However, similar to what you’ve probably experienced with your students over the years, there are certain questions that seem to pop up more than others.
So, in the spirit of financial literacy, we thought we’d gather the top 5 of these educator-specific questions (along with the answers of course) in hopes of shedding light on certain financial matters you may have wondered about but never asked.
A: Generally, it’s almost always a good idea to buy back all eligible pension credit. The impact can vary depending on the length of the absence you are buying back. Overall, buying back credit helps you maximize the value of your pension and ensures you reach your 85 Factor at your earliest possible date.
Be sure to use the tools on otpp.com to help you make your individual decision.
A: While taking a deferred salary leave, you would still be making regular pension contributions as though you were receiving your full salary. Meaning very little (if any) extra RRSP contribution room. This room is used by your pension contributions to significantly reduce your taxable income. With that said, working closely with the education community puts Educators in a prime position to help you minimize taxes and maximize cash flow to help you make the most of your deferred salary leave.
A: Regardless of where you are on the pay grid, it’s always beneficial to re-evaluate the interest rate(s) you are paying on those debts. Consolidating all your high-interest debt into one low-rate line of credit for example, can reduce monthly payments and provide you with extra cash flow to start saving.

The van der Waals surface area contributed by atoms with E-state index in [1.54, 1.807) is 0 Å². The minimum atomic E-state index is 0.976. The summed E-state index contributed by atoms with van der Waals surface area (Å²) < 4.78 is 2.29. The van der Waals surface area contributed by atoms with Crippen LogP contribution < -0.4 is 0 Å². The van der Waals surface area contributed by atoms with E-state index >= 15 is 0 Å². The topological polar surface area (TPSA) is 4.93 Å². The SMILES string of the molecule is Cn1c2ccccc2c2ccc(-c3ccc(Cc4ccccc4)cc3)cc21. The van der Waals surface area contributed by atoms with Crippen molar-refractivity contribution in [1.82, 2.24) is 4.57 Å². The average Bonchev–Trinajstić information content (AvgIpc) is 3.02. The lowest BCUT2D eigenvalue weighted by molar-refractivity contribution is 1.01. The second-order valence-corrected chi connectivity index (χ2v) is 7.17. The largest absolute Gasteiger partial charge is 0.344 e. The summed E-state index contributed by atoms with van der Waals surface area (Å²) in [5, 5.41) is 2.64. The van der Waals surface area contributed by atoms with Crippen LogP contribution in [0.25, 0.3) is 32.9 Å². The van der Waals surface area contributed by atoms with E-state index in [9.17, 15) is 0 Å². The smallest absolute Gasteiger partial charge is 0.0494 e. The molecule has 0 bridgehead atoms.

A: This can vary based on your pension income and preferences. While the government used to penalize you 0.5% per month for each month before age 65 you chose to collect, now the penalty amount is 0.6%. On the flip side, you can grow your CPP payments by 0.7% per month for each month you wait past age 65. Bottom line: if you can wait, you’ll get more. If you don’t want to wait and can get by with a slightly reduced pension, then 60 is fine. Naturally every situation is different. Your best bet is to sit down with an Educators financial specialist so we can help determine what strategy is best for you.
A: If you are early in your career and lower on the pay grid, you’ll generally benefit more by contributing to a TFSA. While contributing to an RRSP when you’re making more money typically makes the most sense for people who work outside of the education community, keep in mind that as an educator, the benefit you earn through your pension plan (OTPP, OMERS) is linked to RRSP contribution room. This means the greater the value of your pension benefit, the less room you will have available to contribute to an RRSP. Furthermore, if you are expecting a gratuity payout upon retirement, you’ll want to leave room open in your RRSP so you can deposit your gratuity while minimizing tax implications. Before making any decision when it comes to investing, be sure to consult with one of our Financial Advisors so we can work with you to select the right investment(s) for your specific goals and financial situation.
Since we’ve literally helped thousands of education members with their financial goals since 1975, we’ve come to develop an expert understanding of pay grids, pensions, and all of the other unique elements that are specific to you. It’s this kind of insight that enables us to truly be your champion when it comes to answering your questions and achieving your own goals—whatever they may be.